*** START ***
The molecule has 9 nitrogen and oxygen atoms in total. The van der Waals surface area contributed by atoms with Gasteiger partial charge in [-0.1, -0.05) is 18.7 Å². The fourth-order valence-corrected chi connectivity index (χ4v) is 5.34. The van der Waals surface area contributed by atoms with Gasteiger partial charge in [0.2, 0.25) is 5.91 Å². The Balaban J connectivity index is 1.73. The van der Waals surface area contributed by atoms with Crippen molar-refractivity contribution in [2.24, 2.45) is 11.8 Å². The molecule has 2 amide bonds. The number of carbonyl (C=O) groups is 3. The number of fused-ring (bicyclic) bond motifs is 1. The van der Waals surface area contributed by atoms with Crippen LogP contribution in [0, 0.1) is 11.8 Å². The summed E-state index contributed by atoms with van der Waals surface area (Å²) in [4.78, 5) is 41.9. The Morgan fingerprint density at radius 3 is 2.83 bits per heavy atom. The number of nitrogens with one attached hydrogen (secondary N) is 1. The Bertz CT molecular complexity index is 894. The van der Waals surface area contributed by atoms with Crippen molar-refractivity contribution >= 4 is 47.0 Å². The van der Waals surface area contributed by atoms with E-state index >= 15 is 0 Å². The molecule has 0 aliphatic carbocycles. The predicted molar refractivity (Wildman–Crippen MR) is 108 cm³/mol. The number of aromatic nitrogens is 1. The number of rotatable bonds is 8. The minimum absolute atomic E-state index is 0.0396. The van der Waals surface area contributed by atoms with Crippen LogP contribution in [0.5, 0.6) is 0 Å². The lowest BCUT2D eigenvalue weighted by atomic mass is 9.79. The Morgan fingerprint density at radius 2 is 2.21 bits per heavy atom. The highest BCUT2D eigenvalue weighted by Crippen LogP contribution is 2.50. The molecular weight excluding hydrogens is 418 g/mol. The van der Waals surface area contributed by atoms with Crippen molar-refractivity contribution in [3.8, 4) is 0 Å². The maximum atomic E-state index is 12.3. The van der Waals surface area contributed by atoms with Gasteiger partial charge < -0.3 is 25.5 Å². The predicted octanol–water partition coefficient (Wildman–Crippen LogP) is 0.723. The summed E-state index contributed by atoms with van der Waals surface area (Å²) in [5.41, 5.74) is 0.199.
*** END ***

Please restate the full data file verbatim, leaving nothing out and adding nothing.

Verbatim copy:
The molecule has 9 nitrogen and oxygen atoms in total. The van der Waals surface area contributed by atoms with Gasteiger partial charge in [-0.1, -0.05) is 18.7 Å². The fourth-order valence-corrected chi connectivity index (χ4v) is 5.34. The van der Waals surface area contributed by atoms with Gasteiger partial charge in [0.2, 0.25) is 5.91 Å². The Balaban J connectivity index is 1.73. The van der Waals surface area contributed by atoms with Crippen molar-refractivity contribution in [2.24, 2.45) is 11.8 Å². The molecule has 2 amide bonds. The number of carbonyl (C=O) groups is 3. The number of fused-ring (bicyclic) bond motifs is 1. The van der Waals surface area contributed by atoms with Crippen LogP contribution in [0, 0.1) is 11.8 Å². The summed E-state index contributed by atoms with van der Waals surface area (Å²) in [4.78, 5) is 41.9. The Morgan fingerprint density at radius 3 is 2.83 bits per heavy atom. The number of nitrogens with one attached hydrogen (secondary N) is 1. The Bertz CT molecular complexity index is 894. The van der Waals surface area contributed by atoms with Crippen molar-refractivity contribution >= 4 is 47.0 Å². The van der Waals surface area contributed by atoms with E-state index >= 15 is 0 Å². The molecule has 0 aliphatic carbocycles. The predicted molar refractivity (Wildman–Crippen MR) is 108 cm³/mol. The number of aromatic nitrogens is 1. The number of rotatable bonds is 8. The minimum absolute atomic E-state index is 0.0396. The van der Waals surface area contributed by atoms with Crippen LogP contribution in [0.5, 0.6) is 0 Å². The lowest BCUT2D eigenvalue weighted by atomic mass is 9.79. The Morgan fingerprint density at radius 2 is 2.21 bits per heavy atom. The highest BCUT2D eigenvalue weighted by Crippen LogP contribution is 2.50. The molecular weight excluding hydrogens is 418 g/mol. The van der Waals surface area contributed by atoms with Crippen molar-refractivity contribution in [3.8, 4) is 0 Å². The maximum atomic E-state index is 12.3. The van der Waals surface area contributed by atoms with Gasteiger partial charge < -0.3 is 25.5 Å². The predicted octanol–water partition coefficient (Wildman–Crippen LogP) is 0.723. The summed E-state index contributed by atoms with van der Waals surface area (Å²) in [5.41, 5.74) is 0.199.